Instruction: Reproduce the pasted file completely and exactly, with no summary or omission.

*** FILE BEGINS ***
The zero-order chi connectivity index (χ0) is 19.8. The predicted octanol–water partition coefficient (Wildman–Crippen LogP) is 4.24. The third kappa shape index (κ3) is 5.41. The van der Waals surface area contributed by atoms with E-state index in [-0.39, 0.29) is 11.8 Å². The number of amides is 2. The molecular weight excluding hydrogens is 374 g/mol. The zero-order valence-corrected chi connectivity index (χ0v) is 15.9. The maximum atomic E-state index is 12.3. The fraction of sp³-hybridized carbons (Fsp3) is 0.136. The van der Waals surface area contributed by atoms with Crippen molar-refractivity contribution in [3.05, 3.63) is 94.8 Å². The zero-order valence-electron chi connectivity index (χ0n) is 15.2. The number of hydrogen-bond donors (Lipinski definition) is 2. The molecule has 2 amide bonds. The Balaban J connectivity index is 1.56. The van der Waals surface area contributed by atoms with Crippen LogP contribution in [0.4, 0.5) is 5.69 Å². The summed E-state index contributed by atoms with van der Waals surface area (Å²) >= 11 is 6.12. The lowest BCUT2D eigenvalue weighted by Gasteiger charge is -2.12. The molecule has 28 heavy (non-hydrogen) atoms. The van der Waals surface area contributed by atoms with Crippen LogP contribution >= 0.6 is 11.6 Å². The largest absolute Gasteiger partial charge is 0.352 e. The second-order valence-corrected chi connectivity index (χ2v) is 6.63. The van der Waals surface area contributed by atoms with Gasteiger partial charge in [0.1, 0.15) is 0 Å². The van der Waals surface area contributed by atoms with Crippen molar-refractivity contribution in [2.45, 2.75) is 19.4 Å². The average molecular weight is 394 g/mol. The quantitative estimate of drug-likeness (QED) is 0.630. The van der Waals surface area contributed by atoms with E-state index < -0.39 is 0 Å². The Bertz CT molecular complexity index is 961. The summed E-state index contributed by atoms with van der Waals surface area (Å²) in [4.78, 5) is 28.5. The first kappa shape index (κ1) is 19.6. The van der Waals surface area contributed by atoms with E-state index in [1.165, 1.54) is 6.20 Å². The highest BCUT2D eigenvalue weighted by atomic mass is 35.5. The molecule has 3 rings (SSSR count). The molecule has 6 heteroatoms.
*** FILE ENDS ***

The zero-order chi connectivity index (χ0) is 19.8. The predicted octanol–water partition coefficient (Wildman–Crippen LogP) is 4.24. The third kappa shape index (κ3) is 5.41. The van der Waals surface area contributed by atoms with E-state index in [-0.39, 0.29) is 11.8 Å². The number of amides is 2. The molecular weight excluding hydrogens is 374 g/mol. The zero-order valence-corrected chi connectivity index (χ0v) is 15.9. The maximum atomic E-state index is 12.3. The fraction of sp³-hybridized carbons (Fsp3) is 0.136. The van der Waals surface area contributed by atoms with Crippen molar-refractivity contribution in [3.05, 3.63) is 94.8 Å². The zero-order valence-electron chi connectivity index (χ0n) is 15.2. The number of hydrogen-bond donors (Lipinski definition) is 2. The molecule has 2 amide bonds. The Balaban J connectivity index is 1.56. The van der Waals surface area contributed by atoms with Crippen LogP contribution in [0.4, 0.5) is 5.69 Å². The summed E-state index contributed by atoms with van der Waals surface area (Å²) >= 11 is 6.12. The lowest BCUT2D eigenvalue weighted by Gasteiger charge is -2.12. The molecule has 28 heavy (non-hydrogen) atoms. The van der Waals surface area contributed by atoms with Crippen LogP contribution >= 0.6 is 11.6 Å². The largest absolute Gasteiger partial charge is 0.352 e. The second-order valence-corrected chi connectivity index (χ2v) is 6.63. The van der Waals surface area contributed by atoms with Gasteiger partial charge in [0.1, 0.15) is 0 Å². The van der Waals surface area contributed by atoms with Crippen molar-refractivity contribution in [2.45, 2.75) is 19.4 Å². The average molecular weight is 394 g/mol. The quantitative estimate of drug-likeness (QED) is 0.630. The van der Waals surface area contributed by atoms with E-state index < -0.39 is 0 Å². The Bertz CT molecular complexity index is 961. The summed E-state index contributed by atoms with van der Waals surface area (Å²) in [4.78, 5) is 28.5. The first kappa shape index (κ1) is 19.6. The van der Waals surface area contributed by atoms with E-state index in [1.165, 1.54) is 6.20 Å². The highest BCUT2D eigenvalue weighted by atomic mass is 35.5. The molecule has 3 rings (SSSR count). The molecule has 6 heteroatoms.